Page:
WHERE ARE THEY NOW? The biggest NBA Draft busts of all time

  • NBA history is littered with draft busts — players who were taken high in the draft and never lived up to the hype.
  • While some players became journeymen and hung around the NBA, others fell out of the league quickly.
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If the NBA draft has taught us anything over the years, it's that the whole thing is a crapshoot.

While some players who seemed destined for greatness lived up to the hype — like LeBron James — plenty of other hyped players never quite got their footing in the NBA.

From Darko Milicic to Hasheem Thabeet to Kwame Brown, here are the biggest NBA draft busts of all time — and what's become of them.

Emmett Knowlton contributed to this report.

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The biggest NBA draft busts of all time
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The biggest NBA draft busts of all time

Darko Milicic was picked No. 2 in 2003 by the Detroit Pistons, over Carmelo Anthony, Chris Bosh, and Dwyane Wade.

(AP Photo/Paul Sancya)

Milicic played for six teams in 10 seasons in the NBA, averaging 6 points and 4 rebounds per game for his career. He left the NBA in 2012, had a kickboxing career, and, as of 2017, worked on an apple farm in Serbia.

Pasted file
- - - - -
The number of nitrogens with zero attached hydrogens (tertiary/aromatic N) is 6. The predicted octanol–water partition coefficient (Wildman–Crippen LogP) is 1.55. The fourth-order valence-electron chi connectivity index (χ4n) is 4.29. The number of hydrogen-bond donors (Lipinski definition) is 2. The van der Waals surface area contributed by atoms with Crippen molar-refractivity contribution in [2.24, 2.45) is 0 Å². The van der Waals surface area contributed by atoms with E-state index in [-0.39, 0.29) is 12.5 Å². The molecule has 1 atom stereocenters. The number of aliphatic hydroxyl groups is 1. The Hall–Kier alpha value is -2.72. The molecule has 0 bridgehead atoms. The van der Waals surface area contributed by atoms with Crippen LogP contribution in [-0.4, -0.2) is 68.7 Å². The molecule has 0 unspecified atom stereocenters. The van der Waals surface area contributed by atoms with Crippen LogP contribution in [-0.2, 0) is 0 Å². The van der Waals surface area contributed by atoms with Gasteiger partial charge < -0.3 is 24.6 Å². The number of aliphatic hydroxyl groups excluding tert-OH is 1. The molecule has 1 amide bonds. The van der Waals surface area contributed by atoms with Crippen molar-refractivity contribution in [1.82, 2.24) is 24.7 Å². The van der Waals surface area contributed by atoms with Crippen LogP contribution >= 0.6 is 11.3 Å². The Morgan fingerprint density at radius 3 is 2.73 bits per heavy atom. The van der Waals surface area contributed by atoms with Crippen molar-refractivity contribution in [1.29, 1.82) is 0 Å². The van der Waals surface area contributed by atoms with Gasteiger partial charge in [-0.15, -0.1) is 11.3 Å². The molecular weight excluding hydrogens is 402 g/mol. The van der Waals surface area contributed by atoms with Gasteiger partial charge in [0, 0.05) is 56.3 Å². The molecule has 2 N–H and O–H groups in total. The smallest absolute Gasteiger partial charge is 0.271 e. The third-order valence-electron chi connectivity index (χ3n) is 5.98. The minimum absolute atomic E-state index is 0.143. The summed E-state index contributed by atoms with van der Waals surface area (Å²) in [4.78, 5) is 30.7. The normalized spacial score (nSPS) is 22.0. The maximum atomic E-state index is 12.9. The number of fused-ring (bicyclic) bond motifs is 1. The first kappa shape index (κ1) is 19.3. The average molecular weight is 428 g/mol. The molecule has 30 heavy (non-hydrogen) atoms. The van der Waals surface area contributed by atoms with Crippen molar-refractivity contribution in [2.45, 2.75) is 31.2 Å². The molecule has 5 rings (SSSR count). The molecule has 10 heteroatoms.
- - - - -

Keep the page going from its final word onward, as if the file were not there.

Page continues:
Read more: One of the NBA's most notorious draft busts is now a happy apple farmer in Serbia who laughs about his NBA career

(AP Photo/Darko Vojinovic)

Greg Oden was drafted by the Portland Trail Blazers with the No. 1 overall pick in 2007.

(AP Photo/Jason DeCrow)

Knee injuries plagued Oden's NBA career, as he left the NBA in 2014. He has helped with the Ohio State basketball team in recent years while getting his degree, and now has coaching aspirations. He has also helped the Boston Celtics during pre-draft workouts this year. 

SourceMassLive

(Photo by Scott W. Grau/Icon Sportswire via Getty Images)

Jonny Flynn got picked sixth overall in 2009 by the Minnesota Timberwolves, ahead of Steph Curry.

(Photo by Jim McIsaac/Getty Images)

Flynn played just three years in the NBA, averaging 9 points and 3 assists per game. He last played in Italy in 2014. It's unclear what he does today.

(Photo by Roberto Serra - Iguana Press/Getty Images)

The Chicago Bulls took Jay Williams at No. 2 in 2002.

(Photo credit STAN HONDA/AFP/Getty Images)

Williams suffered a career-ending motorcycle accident in 2003 after playing just 75 NBA games. He now works as an analyst for ESPN.

(Photo by Gary Gershoff/Getty Images)

Sam Bowie was famously selected at No. 2 in the 1984 draft, one spot ahead of Michael Jordan.